Journal: Letters in Drug Design & Discovery
Background: Bacterial biofilms are a cause of a number of infections and are associated with specific drug resistance. In particular, dental biofilm can consist of up to 100 bacterial species and may result in the diseases in the teeth and the surrounding tissues, including dental caries and periodontal diseases. Moreover, pathogens from the dental biofilm can migrate to other organs and lead to systemic diseases. Thus, it is important to search for inhibitors of dental biofilm formation. The series of 1,4-disubstitued thiosemicarbazide derivatives were evaluated for their ability to inhibit mono-species Streptococcus mutans or Streptococcus sanguinis biofilm formation.
Methods: The Minimum Biofilm Inhibitory Concentration (MBIC) is defined as the lowest concentration of an antimicrobial agent required to inhibit the formation of biofilm. MBIC was determined spectrophotometrically. Molecular docking was performed using Glide from the Schrödinger suite of software. The grid file was generated indicating acarbose as a reference ligand. The compounds were modeled using LigPrep protocol from the Schrödinger suite of software. Molecular docking was performed using the SP (standard precision) protocol of Glide. Molecular dynamics studies of ligand-receptor complexes was performed using Desmond v. 184.108.40.206.4.
Results: The series of 1,4-disubstituted thiosemicarbazide derivatives were synthesized and investigated for their ability to inhibit S. mutans or S. sanguinis biofilm. The most active compounds caused inhibition of S. sanguinis and S. mutans biofilm formation in the concentration of 7.81 µg/ml- 62.5 µg/ml. We showed, that growth of S. mutans and S. sanguinis biofilm was faster and higher in presence of sucrose. Additionally it was harder to inhibit the growth of biofilm in BHIbroth with the presence of sucrose, than the biofilm growing in BHI without sucrose. It seems that colonization by tested caries bacteria depends on sucrose content in medium. Based on above in vitro anti-biofilm data, we postulated that the mechanism of antibacterial activity of the investigated compounds might be connected with the inhibition of mono-species bacteria biofilm formation. In order to demonstrate that the investigated compounds may inhibit the enzyme glucansucrase and thus, biofilm formation, we performed molecular docking and molecular dynamics of the studied compounds to glucansucrase crystal structure. The obtained results reveal that the thiosemicarbazide derivatives can be used as potential inhibitors of dental biofilm formation, acting possibly through inhibition of glucansucrase.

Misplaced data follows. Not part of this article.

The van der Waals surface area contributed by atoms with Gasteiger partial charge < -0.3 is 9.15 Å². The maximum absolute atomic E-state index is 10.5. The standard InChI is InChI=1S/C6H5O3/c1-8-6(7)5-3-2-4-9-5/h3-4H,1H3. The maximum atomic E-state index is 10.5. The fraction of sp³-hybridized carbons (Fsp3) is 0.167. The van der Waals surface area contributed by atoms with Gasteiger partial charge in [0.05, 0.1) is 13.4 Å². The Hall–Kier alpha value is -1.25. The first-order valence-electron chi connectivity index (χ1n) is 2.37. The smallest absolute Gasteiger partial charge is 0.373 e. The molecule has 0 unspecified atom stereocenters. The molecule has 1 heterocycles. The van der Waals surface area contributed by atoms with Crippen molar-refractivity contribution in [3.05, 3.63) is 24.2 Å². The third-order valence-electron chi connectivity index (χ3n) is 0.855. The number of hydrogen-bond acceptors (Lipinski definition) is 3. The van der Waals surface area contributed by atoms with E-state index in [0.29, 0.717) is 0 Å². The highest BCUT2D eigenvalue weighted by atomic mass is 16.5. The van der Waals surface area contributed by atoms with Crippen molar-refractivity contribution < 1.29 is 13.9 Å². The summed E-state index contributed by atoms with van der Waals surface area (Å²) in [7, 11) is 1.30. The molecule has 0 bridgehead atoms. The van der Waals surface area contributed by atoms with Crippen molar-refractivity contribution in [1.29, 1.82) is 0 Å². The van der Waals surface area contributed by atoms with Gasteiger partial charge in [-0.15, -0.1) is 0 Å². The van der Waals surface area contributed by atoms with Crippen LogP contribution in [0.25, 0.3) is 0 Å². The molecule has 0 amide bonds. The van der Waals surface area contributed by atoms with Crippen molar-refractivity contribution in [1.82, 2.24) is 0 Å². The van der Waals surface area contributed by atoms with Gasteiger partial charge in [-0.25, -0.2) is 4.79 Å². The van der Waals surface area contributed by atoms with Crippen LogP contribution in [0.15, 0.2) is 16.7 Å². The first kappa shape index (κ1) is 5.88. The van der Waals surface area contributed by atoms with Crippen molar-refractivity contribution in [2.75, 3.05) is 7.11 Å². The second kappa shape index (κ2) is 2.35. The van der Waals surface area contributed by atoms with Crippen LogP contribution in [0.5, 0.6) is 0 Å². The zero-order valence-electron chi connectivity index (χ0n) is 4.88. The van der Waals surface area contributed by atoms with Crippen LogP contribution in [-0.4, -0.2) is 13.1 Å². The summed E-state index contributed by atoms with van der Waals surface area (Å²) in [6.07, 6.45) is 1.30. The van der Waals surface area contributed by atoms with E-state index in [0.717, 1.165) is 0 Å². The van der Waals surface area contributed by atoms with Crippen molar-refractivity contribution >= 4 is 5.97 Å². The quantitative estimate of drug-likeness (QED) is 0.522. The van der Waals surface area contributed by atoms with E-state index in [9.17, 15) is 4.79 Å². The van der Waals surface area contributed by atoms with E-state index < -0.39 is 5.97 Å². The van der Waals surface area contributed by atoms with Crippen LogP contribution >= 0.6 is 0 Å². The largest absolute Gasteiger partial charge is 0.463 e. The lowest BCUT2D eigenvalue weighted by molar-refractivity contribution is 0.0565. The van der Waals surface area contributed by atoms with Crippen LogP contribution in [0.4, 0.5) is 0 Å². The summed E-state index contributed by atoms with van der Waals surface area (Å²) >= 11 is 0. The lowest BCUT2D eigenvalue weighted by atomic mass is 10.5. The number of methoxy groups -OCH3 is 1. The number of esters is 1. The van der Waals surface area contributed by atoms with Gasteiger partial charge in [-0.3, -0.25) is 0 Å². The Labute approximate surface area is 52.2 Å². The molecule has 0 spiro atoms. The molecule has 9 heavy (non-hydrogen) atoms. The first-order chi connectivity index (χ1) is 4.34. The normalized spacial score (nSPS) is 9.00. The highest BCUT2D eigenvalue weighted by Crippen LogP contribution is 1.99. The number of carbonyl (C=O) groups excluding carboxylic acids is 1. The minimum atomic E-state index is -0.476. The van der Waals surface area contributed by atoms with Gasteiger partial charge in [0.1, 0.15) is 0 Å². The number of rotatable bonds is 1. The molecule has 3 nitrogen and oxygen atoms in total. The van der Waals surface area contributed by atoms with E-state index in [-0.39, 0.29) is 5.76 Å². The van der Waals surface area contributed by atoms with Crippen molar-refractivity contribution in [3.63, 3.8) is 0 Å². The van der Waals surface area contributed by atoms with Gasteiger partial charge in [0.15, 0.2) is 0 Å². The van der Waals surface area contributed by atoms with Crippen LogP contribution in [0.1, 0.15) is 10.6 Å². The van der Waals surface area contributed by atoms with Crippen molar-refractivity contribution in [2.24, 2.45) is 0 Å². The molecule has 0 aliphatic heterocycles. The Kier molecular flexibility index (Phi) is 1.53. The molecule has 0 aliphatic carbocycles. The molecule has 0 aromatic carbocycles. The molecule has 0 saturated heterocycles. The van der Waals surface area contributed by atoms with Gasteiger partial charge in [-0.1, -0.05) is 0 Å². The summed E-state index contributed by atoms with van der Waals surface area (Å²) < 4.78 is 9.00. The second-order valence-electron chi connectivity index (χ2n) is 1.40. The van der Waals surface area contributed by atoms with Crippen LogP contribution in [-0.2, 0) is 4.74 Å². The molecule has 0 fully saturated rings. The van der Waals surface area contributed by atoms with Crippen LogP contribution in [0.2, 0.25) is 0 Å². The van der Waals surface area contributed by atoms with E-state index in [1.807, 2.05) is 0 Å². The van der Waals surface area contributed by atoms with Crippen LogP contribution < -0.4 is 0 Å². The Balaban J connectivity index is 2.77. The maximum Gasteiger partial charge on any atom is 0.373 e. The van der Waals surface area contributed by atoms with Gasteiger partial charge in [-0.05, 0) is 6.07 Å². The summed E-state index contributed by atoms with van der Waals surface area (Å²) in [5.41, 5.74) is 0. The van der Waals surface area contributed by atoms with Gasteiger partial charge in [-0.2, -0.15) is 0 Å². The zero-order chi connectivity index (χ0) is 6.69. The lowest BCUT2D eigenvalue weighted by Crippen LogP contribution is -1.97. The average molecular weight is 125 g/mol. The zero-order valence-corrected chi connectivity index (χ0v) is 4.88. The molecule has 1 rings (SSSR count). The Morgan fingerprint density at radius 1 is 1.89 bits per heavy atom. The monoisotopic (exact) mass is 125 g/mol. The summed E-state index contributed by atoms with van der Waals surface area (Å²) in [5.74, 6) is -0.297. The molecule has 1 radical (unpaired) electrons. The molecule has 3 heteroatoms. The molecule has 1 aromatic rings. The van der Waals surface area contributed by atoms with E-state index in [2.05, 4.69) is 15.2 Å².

Conclusion: In this study we showed that some of tested thiosemicarbazide derivatives can be used as potential inhibitors for mono-species cultures of S. mutans or S. sanguinis biofilm. The possible blocking mechanism of mono-species biofilm formation was proposed via molecular modelling technique. The data suggested that this mechanism may involve the glucansucrase inhibition as it was demonstrated that tested derivatives occupy the same binding pocket in this enzyme as acarbose, commonly known inhibitor of glucosylotransferases. Therefore, it is possible that tested derivatives could be used in prevention of dental caries.
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